Michael Finley found himself Wednesday yet again sitting in a federal courtroom, but this time he had a smile on his face. The U.S. Middle District of Louisiana courtroom in Baton Rouge was abuzz with excitement and well-wishers, including his fiancée and daughter, who also were beaming.
Almost three years after he'd sat in that same courtroom awaiting his sentencing from Judge Shelly Dick, Finley was now one of three in the first class to complete the court's inaugural reentry program, a yearlong commitment aimed at supporting ex-offenders following their release from federal prison.
"I was interested because I wanted to do something better," Finley, 46, said. "Just staying motivated toward doing better, because it's so easy to fall back into the same things you did before."
Finley, along with two other men, were handed certificates — and hugs — from Dick and U.S. District Magistrate Judge Erin Wilder-Doomes to commemorate their completion of the program.
The voluntary program, called RISE: Rehabilitating Individuals through Strategic Encounters, offers support to nonviolent offenders who have served at least 36 months in federal prison and are considered to be at a high risk of recidivism, said Dick, who presides over the re-entry court with Wilder-Doomes.
"It's remarkable the difference in their demeanor," Dick said of the three men who completed the program. "Their physical persona is remarkably different."
Leslie Smith, Finley's fiancée, said the program has been so beneficial for their family.
"I'm so proud of him," Smith said. "Just keeping him motivated, keeping his spirits up … being the positive influence."
And Finley has been able to stay on track, Smith said. He's been working consistently at a flooring company and stayed focused on his family. Finley shared Wednesday's graduation celebration with their daughter's 17th birthday, who wore a crown to the ceremony.
Finley was convicted of distribution of cocaine in 2015 and sentenced to 39 months in prison. When he was released, he committed to the requirements of RISE, which meant that upon his completion, he would receive a year off his supervised probation.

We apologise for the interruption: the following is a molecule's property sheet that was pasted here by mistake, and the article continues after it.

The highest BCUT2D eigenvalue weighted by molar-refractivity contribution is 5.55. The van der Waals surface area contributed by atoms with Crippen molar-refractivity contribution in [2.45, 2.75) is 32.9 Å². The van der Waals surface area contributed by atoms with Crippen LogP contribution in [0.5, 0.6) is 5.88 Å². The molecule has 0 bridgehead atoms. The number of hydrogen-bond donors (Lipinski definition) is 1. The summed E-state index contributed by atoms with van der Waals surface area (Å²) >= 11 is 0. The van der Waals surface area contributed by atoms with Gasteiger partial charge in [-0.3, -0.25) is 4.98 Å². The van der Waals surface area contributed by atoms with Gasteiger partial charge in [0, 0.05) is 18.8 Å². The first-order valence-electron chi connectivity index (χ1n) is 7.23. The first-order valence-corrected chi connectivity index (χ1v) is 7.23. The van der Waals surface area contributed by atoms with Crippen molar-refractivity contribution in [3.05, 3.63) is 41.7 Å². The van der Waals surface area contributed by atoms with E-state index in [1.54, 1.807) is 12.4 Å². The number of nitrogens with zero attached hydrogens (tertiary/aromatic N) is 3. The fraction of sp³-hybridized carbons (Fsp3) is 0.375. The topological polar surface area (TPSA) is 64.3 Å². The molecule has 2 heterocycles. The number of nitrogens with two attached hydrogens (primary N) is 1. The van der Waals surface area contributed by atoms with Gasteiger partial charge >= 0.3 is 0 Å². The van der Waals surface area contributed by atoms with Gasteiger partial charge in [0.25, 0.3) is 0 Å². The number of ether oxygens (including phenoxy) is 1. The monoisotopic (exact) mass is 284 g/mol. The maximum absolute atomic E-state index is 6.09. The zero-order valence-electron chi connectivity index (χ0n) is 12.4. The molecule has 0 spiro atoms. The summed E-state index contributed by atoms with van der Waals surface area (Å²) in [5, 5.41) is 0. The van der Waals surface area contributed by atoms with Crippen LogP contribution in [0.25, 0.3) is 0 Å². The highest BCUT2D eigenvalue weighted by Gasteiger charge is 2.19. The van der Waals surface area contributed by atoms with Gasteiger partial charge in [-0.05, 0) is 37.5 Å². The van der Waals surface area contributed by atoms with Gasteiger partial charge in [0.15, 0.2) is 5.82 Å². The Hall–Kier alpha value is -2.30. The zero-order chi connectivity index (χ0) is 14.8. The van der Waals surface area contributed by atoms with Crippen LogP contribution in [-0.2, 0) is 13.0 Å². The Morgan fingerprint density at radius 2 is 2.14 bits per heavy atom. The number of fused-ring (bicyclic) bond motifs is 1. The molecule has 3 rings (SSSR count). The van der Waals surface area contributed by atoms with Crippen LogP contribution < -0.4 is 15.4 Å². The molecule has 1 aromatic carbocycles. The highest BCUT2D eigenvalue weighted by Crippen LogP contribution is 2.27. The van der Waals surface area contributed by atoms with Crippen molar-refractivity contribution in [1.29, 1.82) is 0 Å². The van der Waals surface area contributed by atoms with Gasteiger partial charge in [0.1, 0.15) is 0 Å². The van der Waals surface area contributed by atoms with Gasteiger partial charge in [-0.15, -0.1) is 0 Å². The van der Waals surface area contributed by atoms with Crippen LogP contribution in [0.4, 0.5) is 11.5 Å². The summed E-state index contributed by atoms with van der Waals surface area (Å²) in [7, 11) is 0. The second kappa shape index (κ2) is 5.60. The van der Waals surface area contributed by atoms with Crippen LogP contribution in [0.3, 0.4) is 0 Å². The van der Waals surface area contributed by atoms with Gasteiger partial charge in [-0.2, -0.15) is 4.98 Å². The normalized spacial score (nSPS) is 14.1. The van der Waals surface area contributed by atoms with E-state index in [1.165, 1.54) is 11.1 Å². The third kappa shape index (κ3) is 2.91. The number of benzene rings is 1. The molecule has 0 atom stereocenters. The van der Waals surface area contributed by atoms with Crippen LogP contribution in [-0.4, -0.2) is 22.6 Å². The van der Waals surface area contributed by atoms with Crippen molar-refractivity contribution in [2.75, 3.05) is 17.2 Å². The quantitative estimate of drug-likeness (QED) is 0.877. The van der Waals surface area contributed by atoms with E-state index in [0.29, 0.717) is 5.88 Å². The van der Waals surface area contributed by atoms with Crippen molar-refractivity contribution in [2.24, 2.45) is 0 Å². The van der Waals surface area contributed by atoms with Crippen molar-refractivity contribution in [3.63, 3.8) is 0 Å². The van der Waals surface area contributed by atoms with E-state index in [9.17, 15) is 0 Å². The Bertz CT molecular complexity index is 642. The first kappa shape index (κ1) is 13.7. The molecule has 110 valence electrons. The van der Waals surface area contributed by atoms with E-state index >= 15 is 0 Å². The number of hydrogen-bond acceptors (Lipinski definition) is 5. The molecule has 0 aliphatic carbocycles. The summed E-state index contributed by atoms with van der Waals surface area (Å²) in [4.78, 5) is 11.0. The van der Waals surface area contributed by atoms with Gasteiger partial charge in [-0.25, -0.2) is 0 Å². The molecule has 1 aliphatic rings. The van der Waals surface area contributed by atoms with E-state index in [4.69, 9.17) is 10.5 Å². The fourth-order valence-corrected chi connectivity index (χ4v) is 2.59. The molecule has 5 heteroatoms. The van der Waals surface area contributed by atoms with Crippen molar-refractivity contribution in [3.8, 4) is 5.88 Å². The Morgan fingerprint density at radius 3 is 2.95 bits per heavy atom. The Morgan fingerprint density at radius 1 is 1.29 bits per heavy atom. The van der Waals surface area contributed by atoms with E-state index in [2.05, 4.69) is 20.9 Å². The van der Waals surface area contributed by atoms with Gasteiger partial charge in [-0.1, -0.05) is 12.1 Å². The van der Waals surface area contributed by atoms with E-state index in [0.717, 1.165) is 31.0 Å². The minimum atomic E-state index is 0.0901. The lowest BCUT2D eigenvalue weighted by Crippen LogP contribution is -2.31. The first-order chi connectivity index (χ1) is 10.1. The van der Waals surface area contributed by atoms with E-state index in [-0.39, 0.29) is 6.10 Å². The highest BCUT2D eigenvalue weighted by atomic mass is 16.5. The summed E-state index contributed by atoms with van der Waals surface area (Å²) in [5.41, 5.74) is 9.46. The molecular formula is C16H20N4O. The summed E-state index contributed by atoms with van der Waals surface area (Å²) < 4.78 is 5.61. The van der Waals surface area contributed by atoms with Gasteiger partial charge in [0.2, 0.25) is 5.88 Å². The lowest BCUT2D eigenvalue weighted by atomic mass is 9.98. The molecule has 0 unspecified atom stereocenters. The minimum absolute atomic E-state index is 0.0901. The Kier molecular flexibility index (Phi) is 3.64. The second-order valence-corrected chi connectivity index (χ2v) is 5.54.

Finley and the two other men in RISE were required to come to court once or twice a month to meet with a judge, participate in therapy, stay sober, work toward employment, complete a service project and commit to additional supervision by a probation officer in that first year. Finley said completing the program meant giving up his lunch breaks — but it was worth it.
At its start, six ex-offenders began in the program, but only three completed the yearlong process, said Clarence Rambo, chief probation officer for the Middle District of Louisiana. Nevertheless, Rambo said, he still believes that is a success.
Their motto all year had been "one at a time," said Rambo, who first came up with the idea for RISE.
Of the three who didn't complete the program, one was rearrested, one voluntarily dropped out because of the time commitment, and one did not keep up with the program's requirements, Dick said.
While many other federal and state courts have similar programs, the Middle District of Louisiana had nothing like it until last February. Dick and Rambo hope they can continue to expand the program and, in the future, begin a pre-entry diversionary court, which would work with offenders on the front-end of the criminal justice system instead of the back-end, they said.
The best part of the program for Jeffrey LeFlore, who also graduated Wednesday, was the support system he gained, he said.
"When it started out, I wasn't expecting the judge and the prosecutor to be a part of your life the way they was, like a friend, mother, father, with them being there for me," said LeFlore, who was convicted of possession of cocaine and served 10 years.
LeFlore's wife, Brandi LeFlore, called the RISE team genuine, saying she was touched that everyone, from judges to probation officers to therapists, treated her husband like family.
"So many of our black fellows grow up in a poor neighborhood and they don't have people willing to give them a chance," Brandi LeFlore said. "All these people here know him, they believe in him and trust him. I think it's something they need. … Though they made mistakes it's alright, they have a chance."
Jeffrey LeFlore is still searching for a job, but he's recently secured his commercial driver's license and hopes to utilize that in the workforce. Included in his future plans will mentoring other ex-offenders who go through RISE, he said.
Rambo said many of the ex-offenders started out uneasy, unsure of the goals of the program and if they might easily get thrown back behind bars. But that quickly changed.
"The past year these guys have grown," Rambo said. "They have taken pride in what they've accomplished and they're not selfish, they want to help others succeed."